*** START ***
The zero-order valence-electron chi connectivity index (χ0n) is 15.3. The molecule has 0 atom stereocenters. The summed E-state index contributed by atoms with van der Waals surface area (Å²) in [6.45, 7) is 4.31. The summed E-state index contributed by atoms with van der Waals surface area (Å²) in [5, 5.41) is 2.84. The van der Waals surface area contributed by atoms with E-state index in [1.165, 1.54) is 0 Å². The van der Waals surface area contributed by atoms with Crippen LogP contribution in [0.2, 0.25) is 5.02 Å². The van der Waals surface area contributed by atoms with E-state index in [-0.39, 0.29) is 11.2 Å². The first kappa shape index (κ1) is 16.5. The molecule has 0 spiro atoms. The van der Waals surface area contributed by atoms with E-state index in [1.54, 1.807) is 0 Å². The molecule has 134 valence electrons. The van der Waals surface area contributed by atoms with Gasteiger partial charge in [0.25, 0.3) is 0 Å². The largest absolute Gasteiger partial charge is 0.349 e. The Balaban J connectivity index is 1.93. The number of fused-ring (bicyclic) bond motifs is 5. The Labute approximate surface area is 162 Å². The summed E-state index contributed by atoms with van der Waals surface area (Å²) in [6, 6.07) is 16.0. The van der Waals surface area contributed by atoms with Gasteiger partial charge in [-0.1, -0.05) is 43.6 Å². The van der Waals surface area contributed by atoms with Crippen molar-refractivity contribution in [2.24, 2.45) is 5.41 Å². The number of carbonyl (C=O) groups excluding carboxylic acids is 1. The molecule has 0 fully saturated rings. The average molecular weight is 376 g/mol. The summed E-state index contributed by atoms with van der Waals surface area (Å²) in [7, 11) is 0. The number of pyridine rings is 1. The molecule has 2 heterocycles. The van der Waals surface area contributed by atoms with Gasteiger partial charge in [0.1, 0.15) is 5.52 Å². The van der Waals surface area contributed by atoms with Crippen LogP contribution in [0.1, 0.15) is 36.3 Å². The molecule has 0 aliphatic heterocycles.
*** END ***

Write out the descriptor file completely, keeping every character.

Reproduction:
The zero-order valence-electron chi connectivity index (χ0n) is 15.3. The molecule has 0 atom stereocenters. The summed E-state index contributed by atoms with van der Waals surface area (Å²) in [6.45, 7) is 4.31. The summed E-state index contributed by atoms with van der Waals surface area (Å²) in [5, 5.41) is 2.84. The van der Waals surface area contributed by atoms with E-state index in [1.165, 1.54) is 0 Å². The van der Waals surface area contributed by atoms with Crippen LogP contribution in [0.2, 0.25) is 5.02 Å². The van der Waals surface area contributed by atoms with E-state index in [-0.39, 0.29) is 11.2 Å². The first kappa shape index (κ1) is 16.5. The molecule has 0 spiro atoms. The van der Waals surface area contributed by atoms with E-state index in [1.54, 1.807) is 0 Å². The molecule has 134 valence electrons. The van der Waals surface area contributed by atoms with Gasteiger partial charge in [0.25, 0.3) is 0 Å². The largest absolute Gasteiger partial charge is 0.349 e. The Balaban J connectivity index is 1.93. The number of fused-ring (bicyclic) bond motifs is 5. The Labute approximate surface area is 162 Å². The summed E-state index contributed by atoms with van der Waals surface area (Å²) in [6, 6.07) is 16.0. The van der Waals surface area contributed by atoms with Gasteiger partial charge in [-0.1, -0.05) is 43.6 Å². The van der Waals surface area contributed by atoms with Crippen molar-refractivity contribution in [2.24, 2.45) is 5.41 Å². The number of carbonyl (C=O) groups excluding carboxylic acids is 1. The molecule has 0 fully saturated rings. The average molecular weight is 376 g/mol. The summed E-state index contributed by atoms with van der Waals surface area (Å²) in [7, 11) is 0. The number of pyridine rings is 1. The molecule has 2 heterocycles. The van der Waals surface area contributed by atoms with Gasteiger partial charge in [0.1, 0.15) is 5.52 Å². The van der Waals surface area contributed by atoms with Crippen LogP contribution in [0.1, 0.15) is 36.3 Å². The molecule has 0 aliphatic heterocycles.